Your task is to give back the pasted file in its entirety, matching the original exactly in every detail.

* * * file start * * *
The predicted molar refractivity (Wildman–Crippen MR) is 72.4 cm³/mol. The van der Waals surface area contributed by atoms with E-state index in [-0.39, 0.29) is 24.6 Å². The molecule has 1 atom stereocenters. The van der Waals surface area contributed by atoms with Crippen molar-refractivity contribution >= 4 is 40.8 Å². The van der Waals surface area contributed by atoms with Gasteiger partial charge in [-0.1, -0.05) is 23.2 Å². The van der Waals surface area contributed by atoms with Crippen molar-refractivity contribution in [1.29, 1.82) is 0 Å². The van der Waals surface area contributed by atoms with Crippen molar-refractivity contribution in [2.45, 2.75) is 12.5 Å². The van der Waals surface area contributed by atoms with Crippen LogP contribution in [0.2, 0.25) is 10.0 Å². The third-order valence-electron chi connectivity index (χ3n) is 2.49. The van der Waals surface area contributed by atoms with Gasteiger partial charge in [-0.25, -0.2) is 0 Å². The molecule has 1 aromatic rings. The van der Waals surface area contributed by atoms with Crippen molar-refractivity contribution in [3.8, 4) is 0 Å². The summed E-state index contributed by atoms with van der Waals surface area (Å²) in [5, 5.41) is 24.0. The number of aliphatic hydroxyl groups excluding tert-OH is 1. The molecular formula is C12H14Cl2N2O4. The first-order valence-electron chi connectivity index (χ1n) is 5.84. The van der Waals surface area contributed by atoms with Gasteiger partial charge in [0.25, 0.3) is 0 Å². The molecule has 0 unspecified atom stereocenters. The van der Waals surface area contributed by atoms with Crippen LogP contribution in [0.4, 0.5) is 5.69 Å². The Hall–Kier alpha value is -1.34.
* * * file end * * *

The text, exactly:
The predicted molar refractivity (Wildman–Crippen MR) is 72.4 cm³/mol. The van der Waals surface area contributed by atoms with E-state index in [-0.39, 0.29) is 24.6 Å². The molecule has 1 atom stereocenters. The van der Waals surface area contributed by atoms with Crippen molar-refractivity contribution >= 4 is 40.8 Å². The van der Waals surface area contributed by atoms with Gasteiger partial charge in [-0.1, -0.05) is 23.2 Å². The van der Waals surface area contributed by atoms with Crippen molar-refractivity contribution in [1.29, 1.82) is 0 Å². The van der Waals surface area contributed by atoms with Crippen molar-refractivity contribution in [2.45, 2.75) is 12.5 Å². The van der Waals surface area contributed by atoms with Crippen LogP contribution in [0.2, 0.25) is 10.0 Å². The third-order valence-electron chi connectivity index (χ3n) is 2.49. The van der Waals surface area contributed by atoms with Gasteiger partial charge in [-0.25, -0.2) is 0 Å². The molecule has 1 aromatic rings. The van der Waals surface area contributed by atoms with Crippen molar-refractivity contribution in [3.8, 4) is 0 Å². The summed E-state index contributed by atoms with van der Waals surface area (Å²) in [5, 5.41) is 24.0. The number of aliphatic hydroxyl groups excluding tert-OH is 1. The molecular formula is C12H14Cl2N2O4. The first-order valence-electron chi connectivity index (χ1n) is 5.84. The van der Waals surface area contributed by atoms with Gasteiger partial charge in [0.25, 0.3) is 0 Å². The molecule has 0 unspecified atom stereocenters. The van der Waals surface area contributed by atoms with Crippen LogP contribution in [0.4, 0.5) is 5.69 Å². The Hall–Kier alpha value is -1.34.